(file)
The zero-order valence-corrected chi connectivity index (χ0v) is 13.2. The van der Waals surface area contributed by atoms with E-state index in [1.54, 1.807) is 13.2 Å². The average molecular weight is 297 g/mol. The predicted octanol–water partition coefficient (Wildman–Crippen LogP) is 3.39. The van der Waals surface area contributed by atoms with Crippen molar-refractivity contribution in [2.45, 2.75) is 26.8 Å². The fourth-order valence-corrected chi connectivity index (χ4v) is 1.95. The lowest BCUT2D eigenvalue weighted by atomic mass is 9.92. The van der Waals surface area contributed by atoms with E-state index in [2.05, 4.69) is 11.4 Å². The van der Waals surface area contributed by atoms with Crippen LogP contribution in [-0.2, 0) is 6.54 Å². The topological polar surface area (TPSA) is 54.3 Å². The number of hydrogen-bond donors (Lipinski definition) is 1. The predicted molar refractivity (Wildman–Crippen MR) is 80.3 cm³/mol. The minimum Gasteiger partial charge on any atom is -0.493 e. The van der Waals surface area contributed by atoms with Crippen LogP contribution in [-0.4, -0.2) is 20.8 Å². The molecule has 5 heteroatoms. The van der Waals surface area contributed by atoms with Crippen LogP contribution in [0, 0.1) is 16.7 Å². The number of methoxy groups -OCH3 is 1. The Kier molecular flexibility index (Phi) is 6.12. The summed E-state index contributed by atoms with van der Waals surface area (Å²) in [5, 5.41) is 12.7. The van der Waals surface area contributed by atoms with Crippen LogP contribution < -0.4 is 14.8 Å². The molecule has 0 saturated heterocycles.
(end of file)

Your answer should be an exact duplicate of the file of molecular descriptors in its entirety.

The zero-order valence-corrected chi connectivity index (χ0v) is 13.2. The van der Waals surface area contributed by atoms with E-state index in [1.54, 1.807) is 13.2 Å². The average molecular weight is 297 g/mol. The predicted octanol–water partition coefficient (Wildman–Crippen LogP) is 3.39. The van der Waals surface area contributed by atoms with Crippen molar-refractivity contribution in [2.45, 2.75) is 26.8 Å². The fourth-order valence-corrected chi connectivity index (χ4v) is 1.95. The lowest BCUT2D eigenvalue weighted by atomic mass is 9.92. The van der Waals surface area contributed by atoms with E-state index in [2.05, 4.69) is 11.4 Å². The van der Waals surface area contributed by atoms with Crippen LogP contribution in [-0.2, 0) is 6.54 Å². The topological polar surface area (TPSA) is 54.3 Å². The number of hydrogen-bond donors (Lipinski definition) is 1. The predicted molar refractivity (Wildman–Crippen MR) is 80.3 cm³/mol. The minimum Gasteiger partial charge on any atom is -0.493 e. The van der Waals surface area contributed by atoms with Crippen LogP contribution in [-0.4, -0.2) is 20.8 Å². The molecule has 5 heteroatoms. The van der Waals surface area contributed by atoms with Crippen LogP contribution in [0, 0.1) is 16.7 Å². The number of methoxy groups -OCH3 is 1. The Kier molecular flexibility index (Phi) is 6.12. The summed E-state index contributed by atoms with van der Waals surface area (Å²) in [5, 5.41) is 12.7. The van der Waals surface area contributed by atoms with Crippen LogP contribution < -0.4 is 14.8 Å². The molecule has 0 saturated heterocycles.